It is known to produce organosiloxane polymers by the polymerisation or copolymerisation of relatively low molecular weight organosiloxanes. The process is well-known in the production of commercial silicones and generally involves contacting cyclic or short chain linear organosiloxanes with a basic or acidic catalyst. A variety of such catalysts have been disclosed in patents and other technical literature including, for example, alkali metal hydroxides, alkali metal silanolates, sulphuric acid, hydrochloric acid, Lewis acids, tetramethylammonium hydroxide and tetrabutylphosphonium silanolate. Other polymerisation catalysts are disclosed in British Patent No. 1 172 661 which teaches the preparation of siloxane polymers employing catalysts which are certain quaternary ammonium and phosphonium boron complexes. Such catalysts produce the desired increase in molecular weight by the scission and rearrangement of siloxane bonds. However, as a result of such rearrangement the product often contains a significant proportion of cyclics and other low molecular weight organosiloxanes. In order to employ the product in certain applications, for example in the fabrication of silicone elastomers, it is necessary to remove these low molecular weight components by devolatilisation thereby adding to the production cost. Rearrangements of the siloxane bonds is also undesirable when the organosiloxane polymer product is to contain a predetermined distribution of two or more different organic substituents, such as in the production of polydimethylsiloxanes containing a proportion of silicon-bonded organofunctional e.g. aminoalkyl groups.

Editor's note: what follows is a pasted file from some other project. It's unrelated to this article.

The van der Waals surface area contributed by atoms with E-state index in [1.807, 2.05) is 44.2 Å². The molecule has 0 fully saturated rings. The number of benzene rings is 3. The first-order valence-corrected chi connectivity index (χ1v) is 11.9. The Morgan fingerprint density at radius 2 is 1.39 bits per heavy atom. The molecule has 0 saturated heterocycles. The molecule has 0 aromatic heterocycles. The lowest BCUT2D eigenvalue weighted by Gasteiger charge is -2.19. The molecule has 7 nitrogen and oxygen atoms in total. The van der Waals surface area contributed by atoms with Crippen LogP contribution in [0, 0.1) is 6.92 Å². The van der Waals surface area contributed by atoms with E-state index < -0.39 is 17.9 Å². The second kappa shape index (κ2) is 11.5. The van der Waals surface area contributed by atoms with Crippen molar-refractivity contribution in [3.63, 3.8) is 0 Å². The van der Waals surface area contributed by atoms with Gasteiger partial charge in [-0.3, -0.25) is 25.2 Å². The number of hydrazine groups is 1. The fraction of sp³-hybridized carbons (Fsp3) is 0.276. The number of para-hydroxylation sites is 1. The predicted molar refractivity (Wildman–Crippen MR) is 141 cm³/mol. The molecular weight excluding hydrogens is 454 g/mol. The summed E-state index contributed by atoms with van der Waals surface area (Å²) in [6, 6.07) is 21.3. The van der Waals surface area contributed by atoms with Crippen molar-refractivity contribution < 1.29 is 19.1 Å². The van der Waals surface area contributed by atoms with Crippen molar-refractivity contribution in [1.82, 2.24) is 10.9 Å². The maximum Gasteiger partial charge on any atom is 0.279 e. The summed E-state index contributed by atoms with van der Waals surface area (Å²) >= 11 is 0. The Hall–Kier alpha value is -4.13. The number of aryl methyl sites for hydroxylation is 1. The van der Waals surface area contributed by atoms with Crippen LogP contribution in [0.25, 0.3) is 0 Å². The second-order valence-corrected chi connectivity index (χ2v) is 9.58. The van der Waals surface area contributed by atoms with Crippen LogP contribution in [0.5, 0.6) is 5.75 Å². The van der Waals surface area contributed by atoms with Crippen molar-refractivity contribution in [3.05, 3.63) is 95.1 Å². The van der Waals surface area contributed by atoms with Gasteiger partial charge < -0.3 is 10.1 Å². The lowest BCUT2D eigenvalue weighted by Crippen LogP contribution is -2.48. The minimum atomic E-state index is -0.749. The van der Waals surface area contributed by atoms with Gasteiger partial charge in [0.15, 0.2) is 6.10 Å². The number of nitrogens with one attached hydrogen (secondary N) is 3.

A method for increasing the molecular weight of organosiloxanes which largely avoids the disadvantage arising from siloxane bond rearrangement requires the condensation of silicon-bonded hydroxyl groups. Catalysts for promoting .tbd.SiOH+SiOH condensation whilst minimising siloxane bond cleavage are disclosed in British Patent 895 091.